The Dodgers did it, winning their 10th game in a row to make their record 42-8 in their past 50 games. Think about that for a second, because odds are, you aren’t old enough to have seen its like.
So let’s be blunt. Going 42-8 in 50 games, in today’s parity-enabled competitive environment, compared to the previous teams to put that up on the scoreboard? Skip the ’41 Yankees and kick the ’42 Cardinals to the curb. Those teams were playing in all-white leagues with competitive imbalance built into MLB’s system, all willfully preserved by the reserve clause. Which is just one reason this means something more. It means that this is a team with dynasty potential being birthed before our eyes. And it’s coming together here and now not just because of what part owner Magic Johnson spent last winter, and not just because of GM Ned Colletti’s ability to play with other people’s money to buy midmarket free agents. It's a team thing that they're here, but their greatest debts are owed to their best.
That's because this is a team winning due to its investment in the big-win players, and you can use any definition of that term you wish. Whether you keep score with Wins Above Replacement (WAR) or wins, runs scored or runs created, the Dodgers own the players that you wish your team had. And, by that, I don’t mean Nick Punto or Skip Schumaker or an Ellis to be named later -- complementary players are swell, and every winner wants and needs them, but they aren’t the platform you build from, now and into the future.
No, the guys the Dodgers will win with are by now very familiar to you: Yasiel Puig, paid top dollar on a truly open market as a Cuban defector. Maybe you blame Magic and the money men for that bit of good news. But then there's Hanley Ramirez, available in a trade for a fraction of his value once the Marlins decided to opt out on fulfilling promises made to a disgruntled Miami market. Easy as it is to beat up on Colletti, getting HanRam is going to be firmly lodged on the "win" side of his ledger forever after. And, above all else, Clayton Kershaw, drafted and developed from the moment they picked him with the seventh overall selection in 2006, with credit due to Logan White's exceptional player development crew. So, yeah, it's a team thing, but it's a team thing that gave the Dodgers the superstars they're beating people with now and into the foreseeable future.
Kershaw is making a case for himself as baseball’s most valuable player via WAR despite the vagaries of how WAR measures value on defense. (Giving Brewers center fielder Carlos Gomez perhaps too much credit, for example). On any night after Kershaw pitches, there’s a chance he’ll vault to the top of the WAR rankings going up against position players who have four other days in between to accumulate value. This isn’t merely an expression of performance via one metric, it reflects the significance of his actual value to a team that came into its campaign with must-win expectations. Kershaw leads baseball in ERA, in WHIP and in hits per nine innings. He has the lowest walk rate and delivers one of the best HR/9 clips. And he isn’t high maintenance, having long since been handled with care to deposit him in his mid-20s, his peak run, ready to take the ball every fifth day all the way.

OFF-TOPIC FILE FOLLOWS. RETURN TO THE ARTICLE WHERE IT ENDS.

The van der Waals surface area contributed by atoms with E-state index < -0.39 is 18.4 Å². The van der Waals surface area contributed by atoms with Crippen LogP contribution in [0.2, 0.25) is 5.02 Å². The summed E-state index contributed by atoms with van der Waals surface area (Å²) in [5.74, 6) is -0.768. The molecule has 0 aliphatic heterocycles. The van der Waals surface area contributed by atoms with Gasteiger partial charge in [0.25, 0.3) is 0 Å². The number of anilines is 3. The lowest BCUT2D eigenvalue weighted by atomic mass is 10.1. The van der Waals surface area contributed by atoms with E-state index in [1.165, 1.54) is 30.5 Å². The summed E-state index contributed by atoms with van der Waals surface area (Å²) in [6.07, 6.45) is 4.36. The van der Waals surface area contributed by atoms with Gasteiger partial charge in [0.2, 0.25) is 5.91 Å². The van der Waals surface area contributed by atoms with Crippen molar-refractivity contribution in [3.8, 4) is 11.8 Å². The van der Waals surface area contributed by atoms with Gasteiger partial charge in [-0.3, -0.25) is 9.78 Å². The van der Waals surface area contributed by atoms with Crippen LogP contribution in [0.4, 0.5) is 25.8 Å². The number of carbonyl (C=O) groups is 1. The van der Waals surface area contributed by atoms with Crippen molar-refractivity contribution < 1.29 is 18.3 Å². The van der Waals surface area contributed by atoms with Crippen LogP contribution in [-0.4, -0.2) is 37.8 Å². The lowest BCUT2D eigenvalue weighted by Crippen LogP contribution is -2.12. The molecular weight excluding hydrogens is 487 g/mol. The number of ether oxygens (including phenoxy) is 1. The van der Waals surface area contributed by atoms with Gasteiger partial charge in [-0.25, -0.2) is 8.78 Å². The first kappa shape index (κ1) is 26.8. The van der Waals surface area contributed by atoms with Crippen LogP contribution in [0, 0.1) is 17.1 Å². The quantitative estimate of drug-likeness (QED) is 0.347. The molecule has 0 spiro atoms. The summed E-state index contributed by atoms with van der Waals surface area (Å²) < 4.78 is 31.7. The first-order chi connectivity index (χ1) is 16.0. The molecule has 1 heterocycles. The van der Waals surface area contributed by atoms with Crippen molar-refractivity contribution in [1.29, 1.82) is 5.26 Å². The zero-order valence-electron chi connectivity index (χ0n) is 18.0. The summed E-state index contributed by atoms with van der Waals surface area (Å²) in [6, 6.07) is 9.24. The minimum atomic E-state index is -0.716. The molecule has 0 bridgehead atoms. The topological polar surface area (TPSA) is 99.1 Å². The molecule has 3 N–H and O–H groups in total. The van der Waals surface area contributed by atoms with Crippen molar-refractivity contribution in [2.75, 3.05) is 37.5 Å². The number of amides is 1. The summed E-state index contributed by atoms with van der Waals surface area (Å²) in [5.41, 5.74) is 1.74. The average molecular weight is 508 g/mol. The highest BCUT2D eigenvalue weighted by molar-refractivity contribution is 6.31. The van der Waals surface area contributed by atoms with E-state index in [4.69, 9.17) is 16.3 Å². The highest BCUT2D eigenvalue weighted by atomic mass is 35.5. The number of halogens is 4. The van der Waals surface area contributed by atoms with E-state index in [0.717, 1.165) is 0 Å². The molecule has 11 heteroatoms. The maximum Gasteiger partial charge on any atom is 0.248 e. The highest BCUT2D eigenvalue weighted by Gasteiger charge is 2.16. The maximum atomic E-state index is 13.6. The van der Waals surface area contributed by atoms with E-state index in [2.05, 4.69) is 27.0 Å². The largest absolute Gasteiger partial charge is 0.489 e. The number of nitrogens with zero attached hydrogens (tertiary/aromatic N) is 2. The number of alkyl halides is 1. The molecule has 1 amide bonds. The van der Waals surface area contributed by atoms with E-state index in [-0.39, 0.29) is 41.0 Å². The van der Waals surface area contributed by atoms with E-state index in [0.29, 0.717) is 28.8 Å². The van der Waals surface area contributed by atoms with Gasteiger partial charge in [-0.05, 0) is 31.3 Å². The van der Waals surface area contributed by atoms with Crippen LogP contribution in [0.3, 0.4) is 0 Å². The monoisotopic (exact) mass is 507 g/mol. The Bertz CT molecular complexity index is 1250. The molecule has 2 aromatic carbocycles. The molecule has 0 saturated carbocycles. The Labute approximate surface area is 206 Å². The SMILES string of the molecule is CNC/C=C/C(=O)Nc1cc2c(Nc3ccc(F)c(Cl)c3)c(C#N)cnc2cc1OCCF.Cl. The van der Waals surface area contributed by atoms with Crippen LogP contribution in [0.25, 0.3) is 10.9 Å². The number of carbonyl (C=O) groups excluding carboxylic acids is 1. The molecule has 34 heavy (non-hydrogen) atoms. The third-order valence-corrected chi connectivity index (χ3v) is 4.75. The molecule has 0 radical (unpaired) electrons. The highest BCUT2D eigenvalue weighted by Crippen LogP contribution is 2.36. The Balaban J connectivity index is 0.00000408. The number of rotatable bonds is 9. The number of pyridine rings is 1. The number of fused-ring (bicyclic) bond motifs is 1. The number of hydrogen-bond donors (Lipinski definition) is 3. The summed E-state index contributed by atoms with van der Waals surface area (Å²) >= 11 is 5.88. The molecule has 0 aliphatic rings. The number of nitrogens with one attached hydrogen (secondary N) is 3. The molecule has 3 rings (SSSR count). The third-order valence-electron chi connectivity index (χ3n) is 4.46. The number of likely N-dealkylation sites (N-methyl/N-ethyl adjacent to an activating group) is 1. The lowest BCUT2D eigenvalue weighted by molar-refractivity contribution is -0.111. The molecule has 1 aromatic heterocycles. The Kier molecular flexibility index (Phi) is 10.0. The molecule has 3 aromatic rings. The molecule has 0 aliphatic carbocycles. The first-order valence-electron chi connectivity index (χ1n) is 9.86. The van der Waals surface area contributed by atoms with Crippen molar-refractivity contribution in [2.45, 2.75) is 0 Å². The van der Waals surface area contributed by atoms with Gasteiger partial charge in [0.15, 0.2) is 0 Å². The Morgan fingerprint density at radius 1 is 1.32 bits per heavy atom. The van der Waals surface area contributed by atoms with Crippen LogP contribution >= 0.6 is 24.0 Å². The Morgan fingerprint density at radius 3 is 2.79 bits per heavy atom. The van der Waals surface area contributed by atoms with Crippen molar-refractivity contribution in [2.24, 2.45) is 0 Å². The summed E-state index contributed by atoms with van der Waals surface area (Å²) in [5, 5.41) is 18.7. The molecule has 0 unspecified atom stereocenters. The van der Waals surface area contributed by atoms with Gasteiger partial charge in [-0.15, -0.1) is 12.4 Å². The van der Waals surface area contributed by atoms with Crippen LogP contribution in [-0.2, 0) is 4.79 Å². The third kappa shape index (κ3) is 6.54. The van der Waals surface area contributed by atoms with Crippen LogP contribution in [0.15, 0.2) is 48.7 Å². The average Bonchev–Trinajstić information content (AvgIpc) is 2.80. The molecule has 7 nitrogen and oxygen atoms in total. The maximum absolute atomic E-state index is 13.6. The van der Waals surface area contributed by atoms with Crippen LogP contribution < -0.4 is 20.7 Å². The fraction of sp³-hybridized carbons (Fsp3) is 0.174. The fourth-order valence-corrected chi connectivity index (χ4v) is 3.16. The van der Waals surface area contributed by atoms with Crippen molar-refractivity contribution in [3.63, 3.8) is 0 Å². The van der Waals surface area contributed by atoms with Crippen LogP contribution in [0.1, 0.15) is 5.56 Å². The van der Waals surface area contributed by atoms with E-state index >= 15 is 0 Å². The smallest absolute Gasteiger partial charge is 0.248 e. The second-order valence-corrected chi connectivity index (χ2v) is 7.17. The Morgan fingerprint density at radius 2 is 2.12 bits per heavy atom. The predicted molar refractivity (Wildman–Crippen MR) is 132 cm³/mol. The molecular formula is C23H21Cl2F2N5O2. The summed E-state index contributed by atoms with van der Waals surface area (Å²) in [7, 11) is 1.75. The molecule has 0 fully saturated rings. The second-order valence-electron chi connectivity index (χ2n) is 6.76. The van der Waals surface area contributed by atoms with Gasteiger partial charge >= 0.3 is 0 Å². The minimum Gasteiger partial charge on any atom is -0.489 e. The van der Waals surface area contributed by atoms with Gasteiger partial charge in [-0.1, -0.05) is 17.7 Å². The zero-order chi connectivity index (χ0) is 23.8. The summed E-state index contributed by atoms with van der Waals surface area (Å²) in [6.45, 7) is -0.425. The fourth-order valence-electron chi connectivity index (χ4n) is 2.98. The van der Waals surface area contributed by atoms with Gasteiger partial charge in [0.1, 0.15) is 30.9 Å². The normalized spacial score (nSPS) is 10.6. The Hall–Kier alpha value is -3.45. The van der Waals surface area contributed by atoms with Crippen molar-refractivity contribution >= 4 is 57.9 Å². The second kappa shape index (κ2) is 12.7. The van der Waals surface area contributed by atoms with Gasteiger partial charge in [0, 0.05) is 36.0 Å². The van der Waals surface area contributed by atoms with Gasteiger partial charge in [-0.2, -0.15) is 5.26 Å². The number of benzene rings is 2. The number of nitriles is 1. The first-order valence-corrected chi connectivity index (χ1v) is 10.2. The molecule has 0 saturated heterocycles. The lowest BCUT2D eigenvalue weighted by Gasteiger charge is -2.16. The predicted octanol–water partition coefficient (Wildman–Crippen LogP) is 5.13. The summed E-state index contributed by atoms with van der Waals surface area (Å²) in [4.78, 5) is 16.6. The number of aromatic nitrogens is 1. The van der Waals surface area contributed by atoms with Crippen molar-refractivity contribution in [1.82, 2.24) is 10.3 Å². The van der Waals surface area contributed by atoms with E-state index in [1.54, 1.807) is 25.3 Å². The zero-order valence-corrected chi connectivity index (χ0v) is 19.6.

Kershaw is almost two months removed from his last nonquality start. He’s allowed two runs or less in 20 of 26 starts. When you keep scores that low, anybody can be the offensive hero -- and perhaps on those non-Pug or HanRam nights, anybody has had to -- because you’ve created so many narrow-margin winnable ballgames.
Every stathead has to reconcile a certain tension between his or her ability to analyze the data and the sheer thrill of watching the best deliver the best. The entire concept of money pitchers might seem so much nonsense when it’s argued on behalf of Jack Morris or Jack McDowell -- thanks to statheads like Greg Spira and Joe Sheehan, we know that both conclusively weren’t. But, even so, can you escape that vibe when it comes to talking about certain pitchers in certain moments of time? As fans, we all have “that guy,” the guy you’d want on the mound for any stakes in a must-win game. My own unexamined choice from my youth would be Dave Stewart, and, no doubt, you have your own.
Not all of them become historic, but some do. Whether Bob Gibson in the ’60s -- making the Tigers’ World Series win over the Cardinals in 1968 that much more epic -- or Mike Scott in 1986 or Orel Hershiser in 1988, there are guys you just don’t want to face, and you can see teams go to any length to avoid a championship game going up against them.
The way that they’re going, the fun question now for these Dodgers is whether or not Kershaw will be that guy. But the way that he’s dealing these days, would you bet against him? To make an utterly unfair comparison, Kershaw has been better through his age-25 season -- in which he is right now -- than Sandy Koufax was through his 25th birthday, but that’s because Koufax didn’t become Sandy Koufax until he turned 26 after making the majors at a very young age, just as Kershaw did. Kershaw deserved to win last season’s NL Cy Young Award as an encore to his first one in 2011, but if he adds a second to his trophy case this season, he’ll be well on his way to matching, perhaps even topping, Koufax’s trio before all is said and done.
We can’t know what Kershaw will deliver, but given what he’s already given us, expect something epic. Even as the Dodgers rampage their way towards the stretch, it’s one ride that any baseball fan will want to buckle up for.
Christina Kahrl covers baseball for ESPN.com. You can follow her on Twitter.